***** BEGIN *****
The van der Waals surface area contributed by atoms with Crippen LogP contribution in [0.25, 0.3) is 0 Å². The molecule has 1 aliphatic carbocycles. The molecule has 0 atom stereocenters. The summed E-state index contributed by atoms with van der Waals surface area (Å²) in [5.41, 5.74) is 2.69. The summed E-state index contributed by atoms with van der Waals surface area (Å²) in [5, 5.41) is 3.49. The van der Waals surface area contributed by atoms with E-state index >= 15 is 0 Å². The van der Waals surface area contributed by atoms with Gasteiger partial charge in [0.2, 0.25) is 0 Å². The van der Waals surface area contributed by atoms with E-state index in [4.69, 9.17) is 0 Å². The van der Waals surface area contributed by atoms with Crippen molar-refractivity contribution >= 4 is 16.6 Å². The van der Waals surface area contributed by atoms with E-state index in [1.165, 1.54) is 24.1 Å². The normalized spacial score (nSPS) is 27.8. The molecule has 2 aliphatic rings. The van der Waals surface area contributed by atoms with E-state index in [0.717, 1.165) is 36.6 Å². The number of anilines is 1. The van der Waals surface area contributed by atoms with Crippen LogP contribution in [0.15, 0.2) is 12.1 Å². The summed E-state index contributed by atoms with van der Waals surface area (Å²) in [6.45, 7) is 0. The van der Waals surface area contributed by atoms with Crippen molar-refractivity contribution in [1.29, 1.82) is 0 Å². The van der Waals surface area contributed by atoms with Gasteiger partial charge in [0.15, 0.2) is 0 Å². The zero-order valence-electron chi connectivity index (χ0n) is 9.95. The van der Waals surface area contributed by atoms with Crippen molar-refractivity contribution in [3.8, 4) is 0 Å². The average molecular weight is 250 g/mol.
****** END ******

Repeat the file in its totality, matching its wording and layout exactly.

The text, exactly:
The van der Waals surface area contributed by atoms with Crippen LogP contribution in [0.25, 0.3) is 0 Å². The molecule has 1 aliphatic carbocycles. The molecule has 0 atom stereocenters. The summed E-state index contributed by atoms with van der Waals surface area (Å²) in [5.41, 5.74) is 2.69. The summed E-state index contributed by atoms with van der Waals surface area (Å²) in [5, 5.41) is 3.49. The van der Waals surface area contributed by atoms with E-state index >= 15 is 0 Å². The van der Waals surface area contributed by atoms with Gasteiger partial charge in [0.2, 0.25) is 0 Å². The van der Waals surface area contributed by atoms with E-state index in [4.69, 9.17) is 0 Å². The van der Waals surface area contributed by atoms with Crippen molar-refractivity contribution >= 4 is 16.6 Å². The van der Waals surface area contributed by atoms with E-state index in [1.165, 1.54) is 24.1 Å². The normalized spacial score (nSPS) is 27.8. The molecule has 2 aliphatic rings. The van der Waals surface area contributed by atoms with E-state index in [0.717, 1.165) is 36.6 Å². The number of anilines is 1. The van der Waals surface area contributed by atoms with Crippen LogP contribution in [0.15, 0.2) is 12.1 Å². The summed E-state index contributed by atoms with van der Waals surface area (Å²) in [6.45, 7) is 0. The van der Waals surface area contributed by atoms with Crippen molar-refractivity contribution in [1.29, 1.82) is 0 Å². The van der Waals surface area contributed by atoms with Gasteiger partial charge in [0.15, 0.2) is 0 Å². The zero-order valence-electron chi connectivity index (χ0n) is 9.95. The van der Waals surface area contributed by atoms with Crippen molar-refractivity contribution in [3.8, 4) is 0 Å². The average molecular weight is 250 g/mol.